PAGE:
Drugs, crime and punishment - Proportionality of sentencing for drug offences

18 June 2012

Series on Legislative Reform of Drug Policies Nr. 20

Proportionality is one of the key principles of the rule of law aiming to protect people from cruel or inhumane treatment. The principle has been established in interna­tional and regional human rights agree­ments and many countries have adopted reflections of it in their constitution or penal code. Its applica­tion to drug-related offences is firstly the responsibility of the legislators, in defining the level of penalisa­tion of certain behaviours. The level of penalisation should be deter­mined according to the severity of damage that a certain behaviour causes to others or to society.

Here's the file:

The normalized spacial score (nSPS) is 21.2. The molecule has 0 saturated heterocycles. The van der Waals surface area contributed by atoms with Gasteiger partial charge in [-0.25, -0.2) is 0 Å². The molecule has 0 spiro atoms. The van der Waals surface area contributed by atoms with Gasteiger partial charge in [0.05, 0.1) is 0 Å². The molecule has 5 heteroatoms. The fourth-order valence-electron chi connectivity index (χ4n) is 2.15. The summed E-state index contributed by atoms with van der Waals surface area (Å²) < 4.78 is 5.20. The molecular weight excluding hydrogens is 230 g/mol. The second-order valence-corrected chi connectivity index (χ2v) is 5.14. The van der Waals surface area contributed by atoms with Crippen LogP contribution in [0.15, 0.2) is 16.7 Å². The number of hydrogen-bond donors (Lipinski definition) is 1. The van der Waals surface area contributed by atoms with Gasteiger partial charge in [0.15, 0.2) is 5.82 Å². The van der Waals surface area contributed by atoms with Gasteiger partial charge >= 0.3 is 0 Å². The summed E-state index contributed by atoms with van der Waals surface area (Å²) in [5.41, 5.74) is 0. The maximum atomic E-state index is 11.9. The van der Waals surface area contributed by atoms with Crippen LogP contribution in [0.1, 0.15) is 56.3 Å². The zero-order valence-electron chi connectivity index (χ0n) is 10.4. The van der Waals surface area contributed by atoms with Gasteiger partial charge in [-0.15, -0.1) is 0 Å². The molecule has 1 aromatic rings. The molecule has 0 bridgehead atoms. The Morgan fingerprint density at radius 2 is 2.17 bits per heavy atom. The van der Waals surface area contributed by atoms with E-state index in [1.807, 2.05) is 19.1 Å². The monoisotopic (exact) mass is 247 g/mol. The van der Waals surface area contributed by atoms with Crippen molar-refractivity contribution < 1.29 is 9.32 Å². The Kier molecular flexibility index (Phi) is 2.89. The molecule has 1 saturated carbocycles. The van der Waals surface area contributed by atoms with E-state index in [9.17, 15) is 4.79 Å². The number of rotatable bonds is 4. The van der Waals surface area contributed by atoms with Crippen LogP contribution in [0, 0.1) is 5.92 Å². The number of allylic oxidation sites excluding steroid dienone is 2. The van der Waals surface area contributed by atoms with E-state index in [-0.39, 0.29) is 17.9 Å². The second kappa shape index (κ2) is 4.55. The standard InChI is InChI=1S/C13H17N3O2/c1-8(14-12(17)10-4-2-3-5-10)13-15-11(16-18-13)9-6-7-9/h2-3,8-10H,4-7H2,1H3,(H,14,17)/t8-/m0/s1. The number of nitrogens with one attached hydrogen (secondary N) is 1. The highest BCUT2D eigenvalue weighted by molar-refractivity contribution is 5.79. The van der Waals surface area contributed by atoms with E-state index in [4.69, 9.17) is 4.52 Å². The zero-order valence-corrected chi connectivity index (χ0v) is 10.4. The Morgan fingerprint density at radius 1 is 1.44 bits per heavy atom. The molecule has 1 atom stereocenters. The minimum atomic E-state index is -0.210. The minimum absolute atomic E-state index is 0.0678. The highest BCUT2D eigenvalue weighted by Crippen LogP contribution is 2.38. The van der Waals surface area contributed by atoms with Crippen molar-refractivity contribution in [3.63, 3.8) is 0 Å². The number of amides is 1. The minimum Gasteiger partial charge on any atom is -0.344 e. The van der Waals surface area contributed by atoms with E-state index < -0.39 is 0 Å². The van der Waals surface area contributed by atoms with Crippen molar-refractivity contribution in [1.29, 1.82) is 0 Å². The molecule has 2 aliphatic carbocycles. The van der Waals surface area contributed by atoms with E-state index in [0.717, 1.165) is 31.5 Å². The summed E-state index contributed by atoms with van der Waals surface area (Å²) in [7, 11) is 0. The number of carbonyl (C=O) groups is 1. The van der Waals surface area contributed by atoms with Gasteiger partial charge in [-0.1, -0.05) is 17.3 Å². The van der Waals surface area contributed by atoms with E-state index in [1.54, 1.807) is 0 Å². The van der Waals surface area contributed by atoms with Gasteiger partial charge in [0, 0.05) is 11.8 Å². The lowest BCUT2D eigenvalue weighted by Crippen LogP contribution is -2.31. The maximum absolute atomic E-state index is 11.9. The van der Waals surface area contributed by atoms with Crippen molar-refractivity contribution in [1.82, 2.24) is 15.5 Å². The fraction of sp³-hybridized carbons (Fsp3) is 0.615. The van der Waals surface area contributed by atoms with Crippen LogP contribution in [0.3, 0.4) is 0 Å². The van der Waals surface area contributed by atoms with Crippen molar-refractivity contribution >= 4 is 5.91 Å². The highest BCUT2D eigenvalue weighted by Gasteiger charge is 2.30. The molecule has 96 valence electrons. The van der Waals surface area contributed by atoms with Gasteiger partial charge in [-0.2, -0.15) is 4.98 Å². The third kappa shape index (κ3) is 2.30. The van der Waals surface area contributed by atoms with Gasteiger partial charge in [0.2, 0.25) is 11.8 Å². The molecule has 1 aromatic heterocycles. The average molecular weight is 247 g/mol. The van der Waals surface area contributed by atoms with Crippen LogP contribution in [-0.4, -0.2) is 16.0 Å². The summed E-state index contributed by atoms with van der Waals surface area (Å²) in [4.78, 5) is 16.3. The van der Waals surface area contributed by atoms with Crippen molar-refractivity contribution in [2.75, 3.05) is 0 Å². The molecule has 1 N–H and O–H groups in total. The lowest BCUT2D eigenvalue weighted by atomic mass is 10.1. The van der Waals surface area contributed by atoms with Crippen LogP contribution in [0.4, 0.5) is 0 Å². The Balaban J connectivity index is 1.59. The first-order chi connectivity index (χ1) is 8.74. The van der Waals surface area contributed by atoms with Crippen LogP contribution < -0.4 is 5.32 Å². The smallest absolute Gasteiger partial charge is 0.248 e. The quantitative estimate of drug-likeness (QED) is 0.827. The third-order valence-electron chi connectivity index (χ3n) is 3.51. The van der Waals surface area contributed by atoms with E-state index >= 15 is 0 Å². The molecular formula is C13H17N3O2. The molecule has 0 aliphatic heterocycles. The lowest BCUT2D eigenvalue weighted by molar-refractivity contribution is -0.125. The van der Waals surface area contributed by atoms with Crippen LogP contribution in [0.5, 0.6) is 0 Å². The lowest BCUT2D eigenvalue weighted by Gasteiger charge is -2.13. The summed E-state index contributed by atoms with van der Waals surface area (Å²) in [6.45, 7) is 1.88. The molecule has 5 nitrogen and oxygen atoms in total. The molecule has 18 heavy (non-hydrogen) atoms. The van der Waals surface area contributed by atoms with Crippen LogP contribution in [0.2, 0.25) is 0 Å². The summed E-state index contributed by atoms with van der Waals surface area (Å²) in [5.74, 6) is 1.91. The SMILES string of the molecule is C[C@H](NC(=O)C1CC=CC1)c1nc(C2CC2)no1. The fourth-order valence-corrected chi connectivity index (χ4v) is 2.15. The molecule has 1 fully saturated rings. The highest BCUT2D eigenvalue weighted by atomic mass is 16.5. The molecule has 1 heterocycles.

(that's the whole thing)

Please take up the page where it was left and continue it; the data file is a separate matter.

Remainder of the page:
In the second instance, the courts and judges have to apply the principle of proportionality in defining the appropriate punishment for a particular case; and finally, proportionality also plays a role in the execu­tion of this punishment. This briefing paper looks at specific criteria of proportionality developed in the context of drug control and describes a number of recent attempts to recalibrate the often grossly disproportionate nature of current drug laws and their enforce­ment around the world.

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